A combination of 128 WIU students, staff and family members traveled to Ski Snowstar Winter Sports Park in Andalusia, IL, by bus.

According to Pat McGrath, the assistant director of Aquatics and Outdoor Pursuits at Western, the trip included a mix of first-time and experiences skiers.

“Despite the daily high temperature of 16 degrees, everyone had a great time on the slopes and warming up in the lodge,” said McGrath. “We plan to continue growing the trip next year, potentially adding the opportunity for participants to snow tube, as well as ski and snowboard.”

The trip’s $30 registration fee included transportation, ski rental, a lift ticket, a one-hour ski lesson and a voucher for pizza and a drink. Students also had the chance to sample new products from Kickstart and Ubr Water, provided by Pepsi.

The number of participants in this year’s trip doubled last year’s Lincoln birthday event, which had 62 participants.

For more information about the annual trip, contact Campus Recreation at (309) 298-1228.

Kowal: Leathernecks Help Leathernecks

Connie Kowal at WIU Feb. 9, 2015

Conrad “Connie” Kowal—who graduated with his bachelor’s degree from Western in 1974 and, that same year, played on Western’s baseball team, which was one of the most successful baseball teams in WIU history–spoke to students in a few management and marketing classes Monday, Feb. 9.

Last Monday, Western Illinois University students were able to meet—and learn from—one of Western’s many accomplished legacies.

Conrad “Connie” Kowal, who was named one of Western’s “Distinguished Alumni” in 1992, traveled back to his alma mater to attend the third annual Western Illinois Baseball Lead Off Dinner Sunday, Feb. 8.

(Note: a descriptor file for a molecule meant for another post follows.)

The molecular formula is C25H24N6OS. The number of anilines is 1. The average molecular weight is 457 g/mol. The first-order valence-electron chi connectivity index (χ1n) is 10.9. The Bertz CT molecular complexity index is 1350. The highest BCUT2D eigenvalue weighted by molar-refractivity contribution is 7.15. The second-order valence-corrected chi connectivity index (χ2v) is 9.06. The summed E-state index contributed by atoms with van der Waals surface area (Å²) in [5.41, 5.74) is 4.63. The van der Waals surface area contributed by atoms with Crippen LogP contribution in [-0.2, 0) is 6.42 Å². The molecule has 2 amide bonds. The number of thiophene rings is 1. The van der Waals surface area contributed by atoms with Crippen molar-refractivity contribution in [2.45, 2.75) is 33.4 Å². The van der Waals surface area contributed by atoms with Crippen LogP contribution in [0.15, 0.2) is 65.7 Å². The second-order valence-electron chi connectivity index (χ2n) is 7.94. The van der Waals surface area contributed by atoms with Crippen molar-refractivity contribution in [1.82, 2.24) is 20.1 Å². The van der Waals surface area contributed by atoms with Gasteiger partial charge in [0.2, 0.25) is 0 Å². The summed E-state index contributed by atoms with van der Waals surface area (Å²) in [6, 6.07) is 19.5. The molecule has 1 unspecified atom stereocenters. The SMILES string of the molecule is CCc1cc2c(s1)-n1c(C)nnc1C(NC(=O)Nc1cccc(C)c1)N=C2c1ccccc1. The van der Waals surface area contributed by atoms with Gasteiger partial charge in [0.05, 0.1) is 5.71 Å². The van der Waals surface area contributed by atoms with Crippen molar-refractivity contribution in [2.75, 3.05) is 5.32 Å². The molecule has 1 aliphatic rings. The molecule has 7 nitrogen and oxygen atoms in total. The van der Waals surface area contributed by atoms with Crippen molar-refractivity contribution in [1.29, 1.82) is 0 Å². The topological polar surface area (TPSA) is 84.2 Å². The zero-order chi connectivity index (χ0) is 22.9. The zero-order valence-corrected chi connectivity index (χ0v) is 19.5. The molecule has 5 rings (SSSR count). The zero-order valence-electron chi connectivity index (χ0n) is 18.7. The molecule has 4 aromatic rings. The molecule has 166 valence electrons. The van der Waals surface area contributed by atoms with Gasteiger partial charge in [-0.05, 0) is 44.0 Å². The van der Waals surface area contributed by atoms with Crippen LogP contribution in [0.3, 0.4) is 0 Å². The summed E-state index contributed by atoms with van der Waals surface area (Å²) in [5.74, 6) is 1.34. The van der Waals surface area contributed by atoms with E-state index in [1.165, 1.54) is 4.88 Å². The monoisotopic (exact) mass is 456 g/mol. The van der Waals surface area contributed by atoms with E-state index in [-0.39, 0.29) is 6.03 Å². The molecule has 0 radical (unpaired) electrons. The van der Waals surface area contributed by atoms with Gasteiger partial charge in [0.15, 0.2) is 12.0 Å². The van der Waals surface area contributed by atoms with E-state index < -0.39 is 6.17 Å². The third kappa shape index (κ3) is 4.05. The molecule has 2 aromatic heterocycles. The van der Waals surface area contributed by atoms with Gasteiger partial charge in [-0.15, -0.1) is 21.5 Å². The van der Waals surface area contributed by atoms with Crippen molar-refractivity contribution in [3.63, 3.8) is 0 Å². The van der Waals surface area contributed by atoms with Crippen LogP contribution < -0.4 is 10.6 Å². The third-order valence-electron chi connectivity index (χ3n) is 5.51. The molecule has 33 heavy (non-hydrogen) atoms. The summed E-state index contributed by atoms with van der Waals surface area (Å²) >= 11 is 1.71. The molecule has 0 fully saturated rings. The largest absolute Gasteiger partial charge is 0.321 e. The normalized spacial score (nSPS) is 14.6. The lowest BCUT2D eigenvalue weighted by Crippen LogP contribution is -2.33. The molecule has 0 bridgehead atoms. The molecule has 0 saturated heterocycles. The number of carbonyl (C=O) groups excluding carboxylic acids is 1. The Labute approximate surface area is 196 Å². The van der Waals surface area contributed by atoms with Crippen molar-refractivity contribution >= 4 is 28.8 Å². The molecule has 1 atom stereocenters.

Although he’s a busy sports marketing executive—Connie is currently the director of the Libertyville Sports Complex & Recreation Department (he also served as a sports executive with the Chicago Cubs for 14 years, 1985-98, and was the senior director of marketing and business development/business chief of staff for the NFL’s New Orleans Saints from 2003-05)—Connie stayed over in Macomb through Monday in order to share his 30+ years of experience in the sports marketing/management industry with many soon-to-be fellow Leatherneck alumni.

WIU Management and Marketing Assistant Professor Cathy Onion “booked” Connie—who graduated with his bachelor’s degree in 1974 and, that same year, played on Western’s baseball team, which was one of the most successful baseball teams in WIU history—to speak to students taking courses in business communications, management principles, direct marketing management, marketing management, and recreation sport principles, as well as to members of the Marketing Club and Sport Management Association student organizations.

While many Western students didn’t get to meet Connie last week, Professor Onion shared some nuggets of Connie’s wisdom (and stories about his career and WIU experiences) below.

WIU Alumnus '74 Connie Kowal

WIU Alum (’74) Connie Kowal

Q). Why do you feel it’s important to invite successful alumni back to talk with students?

Prof. Onion: It’s one thing to hear tips and advice from your advisers and professors, but when an alum speaks to students, he/she lends credibility to what a professor is saying. In my experience, the alumni who return to campus to speak typically share three traits:

  1. They love the institution and value the education they earned at WIU.
  2. They want to offer advice and expertise in their markets (areas of work or study).
  3. They want to help students. As Connie says, “Leathernecks Help Leathernecks.”

Q). What was his presentation about?

Onion: He talked about his experience with the Cubs and his good friend Ernie Banks. He also discussed his work with the National Football League’s New Orleans Saints in 2003, 2004, as well as in 2005—the Hurricane Katrina year.

WIU alumnus Connie Kowal's presentation to WIU students Feb. 9, 2015.

WIU alumnus Connie Kowal’s presentation to WIU students Feb. 9, 2015.

In April of 2005 (draft day), he established the marketing theme “Ya Gotta Have Faith.” As he shared his experiences with WIU students, he noted: “Little did we know that just a few months later, when Katrina hit New Orleans August 29, our marketing campaign would have two meanings.”

He continued: